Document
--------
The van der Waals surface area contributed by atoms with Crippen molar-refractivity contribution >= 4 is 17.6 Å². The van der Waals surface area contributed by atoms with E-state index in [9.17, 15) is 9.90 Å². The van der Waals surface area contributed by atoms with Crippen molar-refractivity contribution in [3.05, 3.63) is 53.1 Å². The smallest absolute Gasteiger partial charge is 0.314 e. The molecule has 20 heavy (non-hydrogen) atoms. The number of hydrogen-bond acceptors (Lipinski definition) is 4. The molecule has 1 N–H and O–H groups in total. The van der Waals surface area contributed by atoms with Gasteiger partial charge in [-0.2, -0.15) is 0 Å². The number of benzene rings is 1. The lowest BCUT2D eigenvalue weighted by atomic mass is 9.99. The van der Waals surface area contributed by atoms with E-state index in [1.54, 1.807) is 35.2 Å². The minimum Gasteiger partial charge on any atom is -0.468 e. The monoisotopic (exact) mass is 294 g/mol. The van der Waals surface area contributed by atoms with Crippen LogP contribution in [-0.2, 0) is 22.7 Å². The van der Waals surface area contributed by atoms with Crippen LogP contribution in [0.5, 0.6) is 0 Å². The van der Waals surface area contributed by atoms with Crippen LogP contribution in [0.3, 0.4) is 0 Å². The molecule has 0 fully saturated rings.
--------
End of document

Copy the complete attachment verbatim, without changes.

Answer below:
The van der Waals surface area contributed by atoms with Crippen molar-refractivity contribution >= 4 is 17.6 Å². The van der Waals surface area contributed by atoms with E-state index in [9.17, 15) is 9.90 Å². The van der Waals surface area contributed by atoms with Crippen molar-refractivity contribution in [3.05, 3.63) is 53.1 Å². The smallest absolute Gasteiger partial charge is 0.314 e. The molecule has 20 heavy (non-hydrogen) atoms. The number of hydrogen-bond acceptors (Lipinski definition) is 4. The molecule has 1 N–H and O–H groups in total. The van der Waals surface area contributed by atoms with Gasteiger partial charge in [-0.2, -0.15) is 0 Å². The number of benzene rings is 1. The lowest BCUT2D eigenvalue weighted by atomic mass is 9.99. The van der Waals surface area contributed by atoms with E-state index in [1.54, 1.807) is 35.2 Å². The minimum Gasteiger partial charge on any atom is -0.468 e. The monoisotopic (exact) mass is 294 g/mol. The van der Waals surface area contributed by atoms with Crippen LogP contribution in [-0.2, 0) is 22.7 Å². The van der Waals surface area contributed by atoms with Crippen LogP contribution in [0.5, 0.6) is 0 Å². The van der Waals surface area contributed by atoms with Crippen LogP contribution in [0.3, 0.4) is 0 Å². The molecule has 0 fully saturated rings.